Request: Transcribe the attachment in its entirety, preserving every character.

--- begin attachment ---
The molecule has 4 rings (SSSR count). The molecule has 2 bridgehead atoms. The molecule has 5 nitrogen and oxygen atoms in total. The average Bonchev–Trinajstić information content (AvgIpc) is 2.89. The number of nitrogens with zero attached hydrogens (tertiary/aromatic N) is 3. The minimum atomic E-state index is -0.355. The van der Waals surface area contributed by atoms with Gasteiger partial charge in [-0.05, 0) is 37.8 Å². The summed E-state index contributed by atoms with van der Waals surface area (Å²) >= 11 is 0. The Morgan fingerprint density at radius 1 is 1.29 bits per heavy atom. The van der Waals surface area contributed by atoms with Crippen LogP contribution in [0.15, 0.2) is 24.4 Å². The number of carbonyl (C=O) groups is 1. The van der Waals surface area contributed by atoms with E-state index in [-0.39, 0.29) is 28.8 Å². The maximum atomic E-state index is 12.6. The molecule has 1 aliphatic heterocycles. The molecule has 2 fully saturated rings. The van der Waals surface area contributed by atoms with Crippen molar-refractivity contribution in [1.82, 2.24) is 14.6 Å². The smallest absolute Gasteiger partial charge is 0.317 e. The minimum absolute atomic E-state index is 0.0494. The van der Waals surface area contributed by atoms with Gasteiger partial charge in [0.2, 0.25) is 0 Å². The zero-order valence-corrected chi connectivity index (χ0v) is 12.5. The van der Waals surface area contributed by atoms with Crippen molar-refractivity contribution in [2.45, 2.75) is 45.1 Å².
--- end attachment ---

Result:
The molecule has 4 rings (SSSR count). The molecule has 2 bridgehead atoms. The molecule has 5 nitrogen and oxygen atoms in total. The average Bonchev–Trinajstić information content (AvgIpc) is 2.89. The number of nitrogens with zero attached hydrogens (tertiary/aromatic N) is 3. The minimum atomic E-state index is -0.355. The van der Waals surface area contributed by atoms with Gasteiger partial charge in [-0.05, 0) is 37.8 Å². The summed E-state index contributed by atoms with van der Waals surface area (Å²) >= 11 is 0. The Morgan fingerprint density at radius 1 is 1.29 bits per heavy atom. The van der Waals surface area contributed by atoms with Crippen LogP contribution in [0.15, 0.2) is 24.4 Å². The number of carbonyl (C=O) groups is 1. The van der Waals surface area contributed by atoms with E-state index in [-0.39, 0.29) is 28.8 Å². The maximum atomic E-state index is 12.6. The molecule has 1 aliphatic heterocycles. The molecule has 2 fully saturated rings. The van der Waals surface area contributed by atoms with Crippen molar-refractivity contribution in [1.82, 2.24) is 14.6 Å². The smallest absolute Gasteiger partial charge is 0.317 e. The minimum absolute atomic E-state index is 0.0494. The van der Waals surface area contributed by atoms with Gasteiger partial charge in [0.2, 0.25) is 0 Å². The zero-order valence-corrected chi connectivity index (χ0v) is 12.5. The van der Waals surface area contributed by atoms with Crippen molar-refractivity contribution in [2.45, 2.75) is 45.1 Å².